The official Swansea ScienceGrrl launch was a fantastically well-attended event held in the SURF Room in Swansea University on 28 November 2013. We ushered more and more people into the room – until there was only standing room available! The atmosphere began to buzz with anticipation, excitement and a good deal of curiosity as to the question, “What is ScienceGrrl actually about?!”
This curiosity was quickly rewarded with an enthusiastic opening presentation delivered by Dr Monika Seisenberger, a lecturer in Computer Science at Swansea University. Monika discussed the aims and values of ScienceGrrl as a national movement, and posed the question “What can we do here in Swansea to promote and support women in Science, Technology, Engineering and Mathematics (STEM)?”
This was immediately backed up by an inspiring speech from Professor Hilary Lappin-Scott, Pro-Vice Chancellor at Swansea University (the only woman on the board!), with a background in Microbiology. In addition to conveying her passion for equal opportunities for everyone wishing to pursue a STEM career, Hilary also spoke about some of the work already being done in Swansea to encourage this. One such activity is the push to achieve Athena SWAN accreditation by each of the relevant colleges at Swansea University.
Over an enjoyable lunch provided by the University catering department, the meeting really began to embody the essence of ScienceGrrl. A lively “breakout” session allowed animated conversation to flow within smaller groups, encouraging discussion of the following key topics.
Supporting interest in STEM from an early age
Many groups felt the importance of promoting science in primary and secondary schools and addressing the stereotypical image of scientists and engineers. Outreach activities should demonstrate how exciting a career in STEM can be for everyone, ideally before the idea that it is “uncool” or “geeky” to be interested in science develops.
Homework clubs, “Mad Science,” open days, field trips, experiments, science awards and exhibitions were all suggested as outreach ideas, and supported by links made with Reaching Wider Swansea, as well as Girl Guide and Scout leaders in the area.
Providing access to STEM careers information and work experience opportunities
There was a general feeling that there is not enough information out there about all the possible careers that studying STEM can lead to. This was seen as a problem in schools, but also in universities, where a “leaky pipe” effect sees women studying Science to a high level but not continuing into a career in that field.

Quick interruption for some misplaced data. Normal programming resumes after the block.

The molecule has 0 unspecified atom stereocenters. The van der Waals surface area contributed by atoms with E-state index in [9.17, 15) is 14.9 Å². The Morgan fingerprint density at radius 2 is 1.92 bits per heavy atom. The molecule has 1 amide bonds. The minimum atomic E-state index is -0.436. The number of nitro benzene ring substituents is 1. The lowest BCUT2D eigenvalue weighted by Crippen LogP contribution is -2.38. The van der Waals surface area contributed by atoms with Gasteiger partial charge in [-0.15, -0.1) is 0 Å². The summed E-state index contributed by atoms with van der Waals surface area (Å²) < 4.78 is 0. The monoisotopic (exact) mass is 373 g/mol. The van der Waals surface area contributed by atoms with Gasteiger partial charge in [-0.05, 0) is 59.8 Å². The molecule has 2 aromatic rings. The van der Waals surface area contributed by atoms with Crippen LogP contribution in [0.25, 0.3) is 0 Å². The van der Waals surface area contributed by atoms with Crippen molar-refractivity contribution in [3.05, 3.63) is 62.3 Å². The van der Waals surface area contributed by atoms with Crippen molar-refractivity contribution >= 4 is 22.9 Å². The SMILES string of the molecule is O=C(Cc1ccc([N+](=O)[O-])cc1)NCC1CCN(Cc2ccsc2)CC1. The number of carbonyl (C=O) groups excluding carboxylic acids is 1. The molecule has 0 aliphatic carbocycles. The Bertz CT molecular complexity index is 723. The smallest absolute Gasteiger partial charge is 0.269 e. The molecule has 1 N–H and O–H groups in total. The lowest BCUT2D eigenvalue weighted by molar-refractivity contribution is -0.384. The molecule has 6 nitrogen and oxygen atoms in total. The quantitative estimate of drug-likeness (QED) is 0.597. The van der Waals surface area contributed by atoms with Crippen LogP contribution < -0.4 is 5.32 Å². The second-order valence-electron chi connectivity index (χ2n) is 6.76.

Suggested activities included: creating work experience links with companies and organisations, providing career talks from professionals in schools and universities, and producing videos to demonstrate the options available for those wishing to turn their love of STEM into a vocation. Possible links with other groups such as EcoLab, Tata Steel, EWB, IPEM and WISE were also discussed.
As well as encouraging children and young people themselves, groups were also aware that it is important to reach parents, relatives, friends and teachers in order to provide support for a decision to pursue a career in STEM. Outreach activities in community centres, open lectures, magazine articles and a planned SoapBox Science event in Summer 2014 were all suggested as ways to engage the public and promote the idea that science is for everyone.
In keeping with the national ScienceGrrl initiative, Swansea ScienceGrrl also recognised the necessity of communication between members. This is important both in terms of the organisation of proposed events, and in order to support one another in issues faced by those choosing to pursue a career in STEM.
Discussions resulted in the creation of a facebook group, Swansea ScienceGrrl, where events such as coffee meetings, pub quizzes, sports activities can be arranged, as well as posting links and information about work experience opportunities and upcoming careers events.
In addition to the focus on women in STEM, the importance of including men in discussions was also a key issue. It was great to see the support of men from every STEM area and we hope to encourage more to join them. One of the key values of ScienceGrrl is promoting STEM for everyone, so effort needs to be made to ensure that men feel welcomed and involved in the activities we have planned.
All in all, the fantastic atmosphere of the lunchtime meeting set the tone perfectly for the productive and intelligent discussions that took place. I personally took away a feeling of great excitement from the Swansea ScienceGrrl launch for what is to come, and this has been echoed by everyone I have spoken to since the day.
We now have a Swansea chapter page on ScienceGrrl. You will be able to see our blog posts (this is the first!) and details of events there. And there is a contact form to get in touch with us!
All that remains to be said is…LET’S GET GOING!!!
Cate Gascoigne, ScienceGrrl’s Swansea chapter co-ordinator.